Disney, whose environmental legacy spans more than 60 years, is committed to protecting the planet for future generations and helping kids develop lifelong conservation values through nature exploration. The Company brings the magic of the natural world to kids through entertaining content including: engaging programs that inspire action like Disney’s Friends for Change, which has encouraged kids around the world to take nearly 20 million actions including beach cleanups and tree plantings; entertaining storytelling such as Disneynature films, which invests ticket proceeds to help protect precious ecosystems; experiences in places like Disney’s Animal Kingdom, which reflects the Company’s dedication to wildlife; and resources provided to organizations that protect habitats and develop education programs. Through the Disney Worldwide Conservation Fund, the Company has provided more than $20 million to projects in more than half of the countries in the world.

Since its incorporation in 1967, Environmental Defense Fund (EDF) has been working to find innovative ways to solve big environmental problems and preserve the natural systems on which all life depends.  It has played a critical role in countless environmental initiatives around the world.  Here in California, it has been a stalwart supporter of the state’s pioneering initiatives in energy efficiency, renewable energy and greenhouse gas emissions reductions.  It was a vocal and very active supporter of AB 32 and the cap-and-trade program. “For years EDF has been on the front lines, pioneering some of the most effective ways to combat climate change,” said Derek Walker, Associate Vice President US Climate and Energy Program.  “For that reason, it’s an honor to be recognized by the Climate Action Reserve, an organization who’s been a leader on this effort in their own right. We look forward to working with Reserve to continue advancing the right policies and supporting the innovation needed to reduce pollution and lead us to a cleaner energy future.”

Seamless exchange trading of top tier carbon credits now available through revolutionary partnership

Tuesday, April 2, 2013

Technology link between Climate Action Reserve and Carbon Trade Exchange demonstrates further maturation of carbon markets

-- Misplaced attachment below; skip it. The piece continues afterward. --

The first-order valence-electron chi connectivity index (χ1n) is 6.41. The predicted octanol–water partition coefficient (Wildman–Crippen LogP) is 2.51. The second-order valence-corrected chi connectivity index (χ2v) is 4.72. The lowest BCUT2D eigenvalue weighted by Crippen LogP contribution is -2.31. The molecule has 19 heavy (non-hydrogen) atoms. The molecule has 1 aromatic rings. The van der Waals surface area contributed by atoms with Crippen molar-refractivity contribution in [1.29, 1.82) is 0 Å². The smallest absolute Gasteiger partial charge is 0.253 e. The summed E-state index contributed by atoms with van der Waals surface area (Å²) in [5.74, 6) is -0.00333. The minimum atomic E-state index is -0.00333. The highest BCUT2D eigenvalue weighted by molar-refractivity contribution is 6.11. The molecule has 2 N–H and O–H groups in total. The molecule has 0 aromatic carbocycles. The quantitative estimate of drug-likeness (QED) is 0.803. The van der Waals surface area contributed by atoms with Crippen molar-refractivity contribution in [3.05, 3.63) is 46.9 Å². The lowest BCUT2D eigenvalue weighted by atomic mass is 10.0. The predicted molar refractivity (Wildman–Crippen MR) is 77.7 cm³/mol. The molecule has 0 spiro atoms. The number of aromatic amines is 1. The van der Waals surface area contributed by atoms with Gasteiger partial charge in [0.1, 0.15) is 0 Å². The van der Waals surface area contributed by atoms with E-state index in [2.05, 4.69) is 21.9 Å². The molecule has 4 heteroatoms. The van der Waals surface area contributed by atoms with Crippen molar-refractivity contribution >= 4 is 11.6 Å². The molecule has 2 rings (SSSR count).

LOS ANGELES, CA and SYDNEY, AUSTRALIA – The Climate Action Reserve, North America’s premier carbon offset registry, and Carbon Trade Exchange today announced a partnership that allows carbon market participants to seamlessly trade Climate Reserve Tonnes (CRTs) through a commodities exchange for the first time.  The development signals strong growth in North America’s voluntary carbon market and potentially in California’s compliance carbon market, with over 12 million CRTs qualified to become Early Action Offset Credits in California’s market and more compliance-eligible credits being registered with the Reserve.

“This partnership brings new tools to the carbon market that will help increase transparency and also serve as evidence of the further maturation of the market.  Advancements such as this are key to market growth and help to set the stage for working with other global markets in the future,” said Linda Adams, Chair of the Climate Action Reserve Board of Directors.

The new partnership links the Reserve and Carbon Trade Exchange systems, allowing transparent, exchange-cleared transactions on the Carbon Trade Exchange platform to be automatically reflected in the Reserve’s registry system.  This linkage provides market participants with a simple, convenient, and efficient transaction platform when transacting CRTs and other Reserve issued credits.

“The voluntary carbon market is already global and Carbon Trade Exchange provides electronic, 24/7 trading services already to clients in 27 countries.  We are extremely proud to provide this global access to buyers and sellers of Climate Reserve Tonnes in a deal that provides voluntary pre-compliance and regulated carbon market participants the opportunity to buy credits wholesale, real time electronically,” said Wayne Sharp, CEO of Carbon Trade Exchange.

All CRTs currently issued and those that will be issued in the future can be traded through Carbon Trade Exchange.  Currently, over 33 million CRTs have been registered with the Reserve.  These credits were verified against the Reserve’s offset project protocols, four of which were adopted by the California Air Resources Board (ARB) and credits issued under them are eligible to be transitioned to compliance offset credits issued by ARB.  As an approved Offset Project Registry for California’s Cap-and-Trade Program, the Reserve is issuing more credits that are eligible to be transitioned to compliance credits.

“Advances in market infrastructure like this are critical to market liquidity and growth, but it is also important that the parties behind these advances have high quality products and services.  Without the trust that comes with that real, high-quality offset credits, the market won’t embrace these advances,” said Gary Gero, President of the Climate Action Reserve.